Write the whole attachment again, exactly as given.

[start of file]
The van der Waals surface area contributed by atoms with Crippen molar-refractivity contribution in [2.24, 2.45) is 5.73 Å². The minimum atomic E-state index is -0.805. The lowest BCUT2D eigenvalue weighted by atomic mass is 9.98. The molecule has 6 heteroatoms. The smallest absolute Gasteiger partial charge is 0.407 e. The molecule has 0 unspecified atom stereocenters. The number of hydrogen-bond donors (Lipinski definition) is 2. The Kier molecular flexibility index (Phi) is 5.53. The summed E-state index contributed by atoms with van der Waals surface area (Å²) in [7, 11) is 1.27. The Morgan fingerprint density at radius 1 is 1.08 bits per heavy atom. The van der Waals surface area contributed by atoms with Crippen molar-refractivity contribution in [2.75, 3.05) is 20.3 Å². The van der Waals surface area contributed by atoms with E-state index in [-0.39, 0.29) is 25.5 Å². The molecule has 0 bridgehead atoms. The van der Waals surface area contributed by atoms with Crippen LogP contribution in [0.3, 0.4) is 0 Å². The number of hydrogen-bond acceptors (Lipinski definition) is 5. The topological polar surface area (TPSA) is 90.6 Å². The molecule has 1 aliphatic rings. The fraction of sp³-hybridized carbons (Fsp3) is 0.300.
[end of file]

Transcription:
The van der Waals surface area contributed by atoms with Crippen molar-refractivity contribution in [2.24, 2.45) is 5.73 Å². The minimum atomic E-state index is -0.805. The lowest BCUT2D eigenvalue weighted by atomic mass is 9.98. The molecule has 6 heteroatoms. The smallest absolute Gasteiger partial charge is 0.407 e. The molecule has 0 unspecified atom stereocenters. The number of hydrogen-bond donors (Lipinski definition) is 2. The Kier molecular flexibility index (Phi) is 5.53. The summed E-state index contributed by atoms with van der Waals surface area (Å²) in [7, 11) is 1.27. The Morgan fingerprint density at radius 1 is 1.08 bits per heavy atom. The van der Waals surface area contributed by atoms with Crippen molar-refractivity contribution in [2.75, 3.05) is 20.3 Å². The van der Waals surface area contributed by atoms with E-state index in [-0.39, 0.29) is 25.5 Å². The molecule has 0 bridgehead atoms. The van der Waals surface area contributed by atoms with Crippen LogP contribution in [0.3, 0.4) is 0 Å². The number of hydrogen-bond acceptors (Lipinski definition) is 5. The topological polar surface area (TPSA) is 90.6 Å². The molecule has 1 aliphatic rings. The fraction of sp³-hybridized carbons (Fsp3) is 0.300.